Rita Keegan: the return of black British art’s forgotten pioneer
From the 1980s to the early 2000s, artist and archivist Rita Keegan fervently collected and preserved newsletters, leaflets, photographs and exhibition literature from the British Black arts scene. “It [didn’t] matter how fabulous the show – if you didn’t have the ephemera, it was hard to say that you existed,” she told the Art Newspaper last summer. “It’s very easy to be written out of history, if you don’t have those pieces of paper.”
Boxes and files stored behind the sofa in Keegan’s living room and a garden “shedio” in her south London home are a portal to the past, specifically, into the seminal British Black arts movement founded in 1982. This pivotal moment in art history saw artists such as Sonia Boyce, Eddie Chambers, Denzil Forrester, Lubaina Himid and Maud Sulter galvanised to create and curate works together in the aftermath of the 1981 Brixton uprisings and in response to their marginalisation from the mainstream art world.
Keegan’s personal records of this era (officially known as the Rita Keegan Archive Project) were on display at the South London Gallery last year. Although slightly thwarted by Covid restrictions, 13,000 visitors were able to get up close with an assortment of noteworthy documentation from the British Black arts movement, including a private view of Passion: Black Women’s Creativity of the African Diaspora, a 1989 exhibition of work by Black female artists, and a handmade Christmas card to Keegan from the late artist Donald Rodney.
Now, Keegan is back at the same gallery with her first solo exhibition in 15 years. Its title, Somewhere Between There and Here, is inspired by a poem written by her artist uncle, Keith Simon, whom she didn’t know very well, but who had moved to England from America in the early 50s and exhibited work alongside artists associated with the 1960s Caribbean Artists Movement, such as Ronald Moody, Althea McNish and Errol Lloyd. Keegan said in an interview that she wanted to include him in the exhibition so he could “become part of the canon of the art world”.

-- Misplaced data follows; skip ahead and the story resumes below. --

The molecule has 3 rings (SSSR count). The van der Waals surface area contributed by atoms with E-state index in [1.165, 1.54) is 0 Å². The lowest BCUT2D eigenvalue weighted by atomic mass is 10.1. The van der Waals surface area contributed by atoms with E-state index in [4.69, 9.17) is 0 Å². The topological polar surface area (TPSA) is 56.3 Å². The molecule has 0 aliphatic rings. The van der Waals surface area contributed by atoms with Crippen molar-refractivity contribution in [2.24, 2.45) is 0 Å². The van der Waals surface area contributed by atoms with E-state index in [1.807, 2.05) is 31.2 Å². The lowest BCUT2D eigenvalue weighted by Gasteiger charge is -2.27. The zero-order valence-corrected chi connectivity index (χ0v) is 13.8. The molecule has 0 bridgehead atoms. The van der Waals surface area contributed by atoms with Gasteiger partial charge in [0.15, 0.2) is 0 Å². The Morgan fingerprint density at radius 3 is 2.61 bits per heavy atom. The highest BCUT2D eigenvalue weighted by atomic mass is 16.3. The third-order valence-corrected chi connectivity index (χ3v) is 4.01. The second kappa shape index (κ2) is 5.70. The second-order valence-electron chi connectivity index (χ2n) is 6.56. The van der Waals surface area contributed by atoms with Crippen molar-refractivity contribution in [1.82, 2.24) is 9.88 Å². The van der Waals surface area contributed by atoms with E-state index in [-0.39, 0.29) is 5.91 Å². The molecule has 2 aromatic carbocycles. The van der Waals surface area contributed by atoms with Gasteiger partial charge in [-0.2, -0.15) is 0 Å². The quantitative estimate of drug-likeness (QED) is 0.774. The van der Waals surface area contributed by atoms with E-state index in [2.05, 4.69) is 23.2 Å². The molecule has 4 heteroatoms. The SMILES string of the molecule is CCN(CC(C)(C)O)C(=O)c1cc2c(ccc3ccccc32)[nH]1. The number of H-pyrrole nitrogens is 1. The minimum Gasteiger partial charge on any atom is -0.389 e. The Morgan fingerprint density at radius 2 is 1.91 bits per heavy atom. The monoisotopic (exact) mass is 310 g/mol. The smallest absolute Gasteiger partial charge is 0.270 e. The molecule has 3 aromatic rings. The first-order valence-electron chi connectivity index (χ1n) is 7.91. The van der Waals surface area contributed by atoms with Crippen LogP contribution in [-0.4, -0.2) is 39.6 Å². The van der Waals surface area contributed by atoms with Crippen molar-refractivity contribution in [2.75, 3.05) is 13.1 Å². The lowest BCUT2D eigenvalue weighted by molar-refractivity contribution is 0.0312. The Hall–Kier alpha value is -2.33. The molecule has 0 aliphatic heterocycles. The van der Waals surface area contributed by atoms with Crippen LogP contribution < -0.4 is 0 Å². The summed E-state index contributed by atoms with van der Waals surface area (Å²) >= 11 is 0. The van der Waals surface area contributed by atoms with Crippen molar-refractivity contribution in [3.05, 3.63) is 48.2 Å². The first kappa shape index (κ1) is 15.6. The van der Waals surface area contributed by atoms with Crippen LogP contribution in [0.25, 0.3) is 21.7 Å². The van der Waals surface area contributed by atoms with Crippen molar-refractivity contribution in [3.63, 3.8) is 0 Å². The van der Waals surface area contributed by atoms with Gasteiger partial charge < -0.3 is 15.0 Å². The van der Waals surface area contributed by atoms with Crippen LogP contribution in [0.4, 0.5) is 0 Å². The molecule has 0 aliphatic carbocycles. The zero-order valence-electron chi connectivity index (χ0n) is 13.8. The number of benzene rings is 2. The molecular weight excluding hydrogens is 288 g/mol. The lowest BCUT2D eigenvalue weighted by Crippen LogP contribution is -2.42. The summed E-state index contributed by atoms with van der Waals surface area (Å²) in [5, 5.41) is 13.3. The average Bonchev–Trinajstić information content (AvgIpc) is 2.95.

This exhibition marks a major opportunity to bring Keegan’s work back into the public consciousness, and visitors can expect to see digital animation, collages, textiles and paintings, as well as a remixed version of a mixed-media installation originally presented at the Bluecoat in Liverpool as part of the 1992 Trophies of Empire exhibition curated by Keith Piper. A highlight of the show will be Keegan’s Social Fabric, constructed from A4 patchworks donated by a global network of friends and family.
Family and the concept of memory have long been subjects in Keegan’s work. In the style of Frida Kahlo-inspired self-portraits, she often painted her parents against bright and decorative backdrops. She has an extensive archive of family photographs depicting her Black middle-class Canadian family dating as far back as the 1880s. Her series of monoprint collages often feature photographs of loved ones, such as her 1992 work Remember Me, which shows her smiling mother sitting on an area of grass and engulfed by sunlight. These works also explore the politics of dress, adornment, and Black female identity.
In a conversation with London-based artist, curator and educator Barby Asante published in the upcoming book Mirror Reflecting Darkly, which is part memoir, part archival sourcebook published by Goldsmiths Press, Keegan says: “I grew up with all these images. But also the other images that I got were the ones from school or the ones from textbooks or the ones from magazines and I was not reflected in them. That Victorian picture, I was not reflected in that. But at home I knew I had 100 years of photography and what I was seeing in art books was not reflecting my experience.”
Keegan was born in the Bronx in New York in 1949 and is of Caribbean and Canadian descent. She trained as a painter at San Francisco Art Institute from 1969 to 1972 before migrating to the UK in 1980. She was heavily involved in the Soho nightlife scene. Reflecting on this era, Lucy Davies, the director of 198 Contemporary Arts and Learning, writes in Mirror Reflecting Darkly: “High life, low life – both could be found in 80s Soho. That’s where I met Rita, The Goddess of the Bronx, at Fred’s, the not-so-private members club off Dean Street, where we both worked the door.”